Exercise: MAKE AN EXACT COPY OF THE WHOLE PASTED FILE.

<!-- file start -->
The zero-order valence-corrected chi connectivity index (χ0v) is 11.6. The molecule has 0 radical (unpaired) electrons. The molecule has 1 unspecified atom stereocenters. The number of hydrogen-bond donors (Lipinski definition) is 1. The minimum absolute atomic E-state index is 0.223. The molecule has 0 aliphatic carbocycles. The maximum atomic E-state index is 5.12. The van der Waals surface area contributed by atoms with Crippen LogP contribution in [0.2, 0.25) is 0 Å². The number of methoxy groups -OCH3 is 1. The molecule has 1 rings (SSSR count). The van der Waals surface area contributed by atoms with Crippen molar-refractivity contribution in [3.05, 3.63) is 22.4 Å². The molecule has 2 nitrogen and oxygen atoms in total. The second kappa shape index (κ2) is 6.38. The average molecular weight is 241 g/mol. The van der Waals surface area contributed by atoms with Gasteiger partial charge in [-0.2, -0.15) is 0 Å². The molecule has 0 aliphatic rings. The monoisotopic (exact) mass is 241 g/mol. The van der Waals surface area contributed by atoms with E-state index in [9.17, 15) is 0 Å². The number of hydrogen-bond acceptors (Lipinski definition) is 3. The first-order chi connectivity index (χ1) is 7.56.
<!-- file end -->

The zero-order valence-corrected chi connectivity index (χ0v) is 11.6. The molecule has 0 radical (unpaired) electrons. The molecule has 1 unspecified atom stereocenters. The number of hydrogen-bond donors (Lipinski definition) is 1. The minimum absolute atomic E-state index is 0.223. The molecule has 0 aliphatic carbocycles. The maximum atomic E-state index is 5.12. The van der Waals surface area contributed by atoms with Crippen LogP contribution in [0.2, 0.25) is 0 Å². The number of methoxy groups -OCH3 is 1. The molecule has 1 rings (SSSR count). The van der Waals surface area contributed by atoms with Crippen molar-refractivity contribution in [3.05, 3.63) is 22.4 Å². The molecule has 2 nitrogen and oxygen atoms in total. The second kappa shape index (κ2) is 6.38. The average molecular weight is 241 g/mol. The van der Waals surface area contributed by atoms with Gasteiger partial charge in [-0.2, -0.15) is 0 Å². The molecule has 0 aliphatic rings. The monoisotopic (exact) mass is 241 g/mol. The van der Waals surface area contributed by atoms with E-state index in [9.17, 15) is 0 Å². The number of hydrogen-bond acceptors (Lipinski definition) is 3. The first-order chi connectivity index (χ1) is 7.56.